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Fox Offered Gillian Anderson Half of Duchovny’s Salary for ‘The X-Files’


Mulder and Scully, arguably one of the most memorable teams on TV, are in the spotlight today, and it’s not just because of the revival of the supernatural hit show The X-Files. It’s about a more serious topic: the gender pay gap.

(Photo Credit: Genevieve/Flickr)

A Little Background on The X-Files

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When it first aired in 1993, nobody anticipated how successful The X-Files would end up being. The show followed two FBI agents, Mulder and Scully, as they attempted to solve mysteries with a supernatural element while also unraveling a government conspiracy involving aliens, bees, and an evil, nicotine-addicted bureaucrat. Or something like that.

The show went on for nine seasons. But what you might not have known, even if you were a fan during its original run, was that the biggest mystery of all was why Gillian Anderson was paid so much less than her co-star. Equal pay for equal work is a great philosophy but does not translate well to Hollywood, and The X-Files is a perfect example of how incredibly common pay disparity is between men and women.

According to The Daily Beast, it took Anderson three years and a Golden Globe to close the gap between her pay and Duchovny’s. Let’s take a look at why the stars of The X-Files deserved the same pay for the same work:

  • Gillian Anderson and David Duchovny both worked on the show and were represented equally during the first seven seasons. We can assume they did equal work.
  • Season 7 arrived and David Duchovny dropped out. Gillian Anderson played the main character and carried the show.
  • Duchovny eventually returned as an occasional lead for seasons 8-9.

Where’s the Gender Pay Gap?

With The X-Files being on top of everyone’s mind right now, there’s been a lot of press about the actors as they prepared for the comeback season. If you sift through all the fluff about how great it is for the actors to be back together, you will find a real, serious problem. Despite the fact that these actors have done equal work and are equally received by audiences, the network apparently still tried to pay one of them less than the other.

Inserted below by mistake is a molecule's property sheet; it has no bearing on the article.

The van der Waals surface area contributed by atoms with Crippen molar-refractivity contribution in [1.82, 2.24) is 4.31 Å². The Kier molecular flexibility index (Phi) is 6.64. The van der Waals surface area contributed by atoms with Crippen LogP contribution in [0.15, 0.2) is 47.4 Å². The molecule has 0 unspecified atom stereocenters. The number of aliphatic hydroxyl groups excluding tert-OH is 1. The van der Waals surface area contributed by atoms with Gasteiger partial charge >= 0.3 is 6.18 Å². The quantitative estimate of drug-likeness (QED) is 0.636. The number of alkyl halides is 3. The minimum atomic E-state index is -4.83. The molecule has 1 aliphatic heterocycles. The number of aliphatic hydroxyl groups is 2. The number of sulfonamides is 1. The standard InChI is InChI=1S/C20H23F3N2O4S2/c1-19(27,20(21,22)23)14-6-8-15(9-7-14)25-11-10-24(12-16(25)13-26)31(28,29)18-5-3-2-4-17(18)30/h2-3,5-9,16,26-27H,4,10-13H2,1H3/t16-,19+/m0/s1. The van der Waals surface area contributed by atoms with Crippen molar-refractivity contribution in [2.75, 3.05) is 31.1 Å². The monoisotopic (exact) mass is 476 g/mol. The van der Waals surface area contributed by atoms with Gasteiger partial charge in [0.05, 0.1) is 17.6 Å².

“There’s no point in dealing with my side [first] because, as usual, they come to me with half of what they want to offer David,” Anderson told The Hollywood Reporter, explaining the salary negotiation process for the limited series.

When you consider the fact that Gillian Anderson carried the show during the time when Duchovny left, it makes no sense why the actors wouldn’t be paid the same. We all know the The X-Files wouldn’t be the same without Scully, so why is it OK to pay her less? Is her work valued less? Is it plain sexism? Or did they just not expect Scully to be so successful?

“I can only imagine that at the beginning, they wanted me to be the sidekick,” Anderson said in the same interview. “Or that, somehow, maybe it was enough of a change just to see a women having this kind of intellectual repartee with a man on camera, and surely the audience couldn’t deal with actually seeing them walk side by side.”

As io9 points out, the partnership between Mulder and Scully is what made the show work and be so successful. So even if Scully was “supposed” to be just a sidekick, that isn’t the way the show panned out, and we all know it.

“It was shocking to me, given all the work that I had done in the past to get us to be paid fairly,” Anderson said. “I worked really hard toward that and finally got somewhere with it. Even in interviews in the last years, people have said to me, ‘I can’t believe that happened, how did you feel about it, that is insane.’ And my response always was, ‘That was then, this is now.’ And then it happened again! I don’t even know what to say about it.”

Anderson had to fight for it but eventually ended up getting paid the same amount as Duchovny. Speaking with The Daily Beast, Anderson dubbed the experience “sad.” We agree.

Tell Us What You Think!

What do you think about Hollywood paying women less than men? We want to hear from you! Comment below or join the conversation on Twitter.

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